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California Supreme Court Authorizes Class Action Waivers In Arbitration Agreements

6/24/2014 Articles

On June 23, 2014, the California Supreme Court held that employees may expressly waive their ability to bring class actions when agreeing to arbitrate disputes with their employer.  In Iskanian v. CLS Transportation Los Angeles, LLC, Case Number S204032, the Court held that the Federal Arbitration Act (FAA) preempts state law objections to waivers of representative class actions in arbitration agreements.  On the other hand, the Court held that employees may not waive their right to bring a civil action on behalf of the State for statutory penalties under the Private Attorney General Act (PAGA).  Relying on recent United States Supreme Court precedent, Iskanian reverses a 2007 opinion of the California Supreme Court. 

This new 6-1 decision relies upon the United States Supreme Court’s opinion in AT&T Mobility LLC v. Concepcion, 131 S.Ct. 1740 (2011), holding that the FAA requires states to enforce arbitration agreements, even where the agreements insist that signatories may not pursue representative collective claims in arbitration.  The Iskanian Court adopts the view expressed in the Concepcion opinion that the informality and efficiency of arbitrations would be undermined if employers were required to defend representative class actions in arbitration.  The Court also rejected arguments that representative class action waivers violate collective action rights under Section 7 of the National Labor Relations Act.  The Iskanian Court reserved decision on whether an arbitration agreement could preclude employees from joining their individual claims into a group arbitration or otherwise pooling resources in arbitration.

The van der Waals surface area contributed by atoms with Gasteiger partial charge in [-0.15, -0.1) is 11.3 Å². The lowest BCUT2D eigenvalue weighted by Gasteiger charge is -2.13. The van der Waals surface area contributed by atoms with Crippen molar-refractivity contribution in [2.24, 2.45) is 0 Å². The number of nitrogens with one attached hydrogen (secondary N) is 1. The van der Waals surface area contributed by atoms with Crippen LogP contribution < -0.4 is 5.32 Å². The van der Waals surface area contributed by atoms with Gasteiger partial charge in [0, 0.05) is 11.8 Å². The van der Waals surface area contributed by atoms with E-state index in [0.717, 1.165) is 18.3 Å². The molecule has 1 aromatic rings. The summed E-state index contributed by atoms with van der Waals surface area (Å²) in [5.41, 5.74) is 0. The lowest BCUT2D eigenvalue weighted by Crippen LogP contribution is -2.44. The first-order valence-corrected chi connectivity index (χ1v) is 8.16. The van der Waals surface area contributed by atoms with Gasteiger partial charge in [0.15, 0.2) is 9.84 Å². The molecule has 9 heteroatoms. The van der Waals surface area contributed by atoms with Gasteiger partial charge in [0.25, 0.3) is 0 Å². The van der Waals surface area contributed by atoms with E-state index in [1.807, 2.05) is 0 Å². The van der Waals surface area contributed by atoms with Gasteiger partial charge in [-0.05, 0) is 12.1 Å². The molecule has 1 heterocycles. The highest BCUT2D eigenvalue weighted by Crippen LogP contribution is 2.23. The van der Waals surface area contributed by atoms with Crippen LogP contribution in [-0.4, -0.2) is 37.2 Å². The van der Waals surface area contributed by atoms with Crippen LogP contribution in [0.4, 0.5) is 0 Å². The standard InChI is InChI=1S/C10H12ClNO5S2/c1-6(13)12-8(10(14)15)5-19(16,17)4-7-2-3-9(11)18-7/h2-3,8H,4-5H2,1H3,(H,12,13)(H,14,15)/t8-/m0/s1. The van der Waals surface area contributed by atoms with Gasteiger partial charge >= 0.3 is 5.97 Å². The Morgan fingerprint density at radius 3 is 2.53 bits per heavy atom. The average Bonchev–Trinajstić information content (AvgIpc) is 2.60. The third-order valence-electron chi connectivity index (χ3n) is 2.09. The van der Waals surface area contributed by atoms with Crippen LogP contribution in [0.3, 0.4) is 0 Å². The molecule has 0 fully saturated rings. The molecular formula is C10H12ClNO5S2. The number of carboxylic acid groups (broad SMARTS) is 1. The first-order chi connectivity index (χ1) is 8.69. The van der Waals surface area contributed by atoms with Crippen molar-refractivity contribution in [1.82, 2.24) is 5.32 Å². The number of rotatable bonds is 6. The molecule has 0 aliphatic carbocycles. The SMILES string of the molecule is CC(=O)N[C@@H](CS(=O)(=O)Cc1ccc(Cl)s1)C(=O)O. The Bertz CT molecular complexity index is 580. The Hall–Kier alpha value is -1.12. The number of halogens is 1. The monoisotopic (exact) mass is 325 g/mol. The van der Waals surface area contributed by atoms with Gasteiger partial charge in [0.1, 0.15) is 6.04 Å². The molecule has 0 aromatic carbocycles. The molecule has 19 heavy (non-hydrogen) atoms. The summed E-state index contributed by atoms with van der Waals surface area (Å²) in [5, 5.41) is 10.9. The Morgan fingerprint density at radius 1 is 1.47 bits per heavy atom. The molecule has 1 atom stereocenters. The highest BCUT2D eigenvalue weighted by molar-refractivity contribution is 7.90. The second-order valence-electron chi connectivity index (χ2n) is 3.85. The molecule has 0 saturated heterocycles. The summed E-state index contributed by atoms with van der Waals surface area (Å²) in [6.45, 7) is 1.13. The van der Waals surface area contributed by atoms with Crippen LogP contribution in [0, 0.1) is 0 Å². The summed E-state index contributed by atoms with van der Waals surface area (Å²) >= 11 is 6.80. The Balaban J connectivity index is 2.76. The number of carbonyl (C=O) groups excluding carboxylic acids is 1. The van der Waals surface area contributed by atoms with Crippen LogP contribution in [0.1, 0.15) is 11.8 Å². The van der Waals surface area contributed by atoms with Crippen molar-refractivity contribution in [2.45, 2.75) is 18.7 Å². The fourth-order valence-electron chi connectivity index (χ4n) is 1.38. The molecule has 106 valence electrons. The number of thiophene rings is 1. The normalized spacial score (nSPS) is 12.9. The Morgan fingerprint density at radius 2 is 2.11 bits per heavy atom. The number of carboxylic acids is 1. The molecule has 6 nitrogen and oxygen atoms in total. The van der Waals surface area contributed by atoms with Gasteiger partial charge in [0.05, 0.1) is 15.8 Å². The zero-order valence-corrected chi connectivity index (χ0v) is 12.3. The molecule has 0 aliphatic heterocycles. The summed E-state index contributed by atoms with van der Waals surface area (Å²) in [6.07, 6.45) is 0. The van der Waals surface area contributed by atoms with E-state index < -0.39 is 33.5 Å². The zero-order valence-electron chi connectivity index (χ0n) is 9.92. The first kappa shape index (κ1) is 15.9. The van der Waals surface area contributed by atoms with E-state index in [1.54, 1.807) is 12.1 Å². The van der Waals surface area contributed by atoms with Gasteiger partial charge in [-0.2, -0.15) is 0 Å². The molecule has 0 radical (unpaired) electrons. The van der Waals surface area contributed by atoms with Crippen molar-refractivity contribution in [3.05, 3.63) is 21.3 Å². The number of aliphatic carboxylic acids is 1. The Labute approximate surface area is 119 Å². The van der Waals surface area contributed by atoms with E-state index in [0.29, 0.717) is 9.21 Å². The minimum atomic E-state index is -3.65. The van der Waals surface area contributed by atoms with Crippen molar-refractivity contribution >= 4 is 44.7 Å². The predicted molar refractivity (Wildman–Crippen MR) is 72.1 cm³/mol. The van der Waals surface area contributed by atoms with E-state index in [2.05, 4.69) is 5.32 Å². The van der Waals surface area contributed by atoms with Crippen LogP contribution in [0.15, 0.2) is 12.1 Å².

In a partial blow to employers, the Court held that employees may not waive their right to bring a court lawsuit for penalties under PAGA.  The court reasoned that such actions are brought on behalf of the State rather than the individual employee.  Moreover, the PAGA statute provides for a civil suit rather than arbitration.  Thus, employees have no contractual ability to waive the court claim.

So, as the Court recognized, although employers can now require employees to waive their rights to bring collective actions in arbitration, those employers could still find themselves defending concurrent separate court actions under PAGA.  The Court even suggested that such individual arbitrations might be stayed pending resolution of the PAGA claims.  Of course, the opposite might occur as well, with a court staying a PAGA action pending resolution of arbitrated individual claims.  The Court expressly declined to provide guidance on these practical questions, instead directing the trial court to resolve these issues.

Following the Iskanian decision, employers without arbitration agreements will want to re-evaluate whether to begin requiring employees to sign arbitration agreements with class action waivers as a condition of employment.  Employers with arbitration agreements will want to examine their current language to ensure that it includes a waiver of representative class actions.  Any such arbitration agreements, of course, must remain in compliance with the conscionability guidelines set forth by the California Supreme Court in Armendariz v. Foundation Health Psychcare Services, Inc., 24 Cal. 4th 83 (2000).

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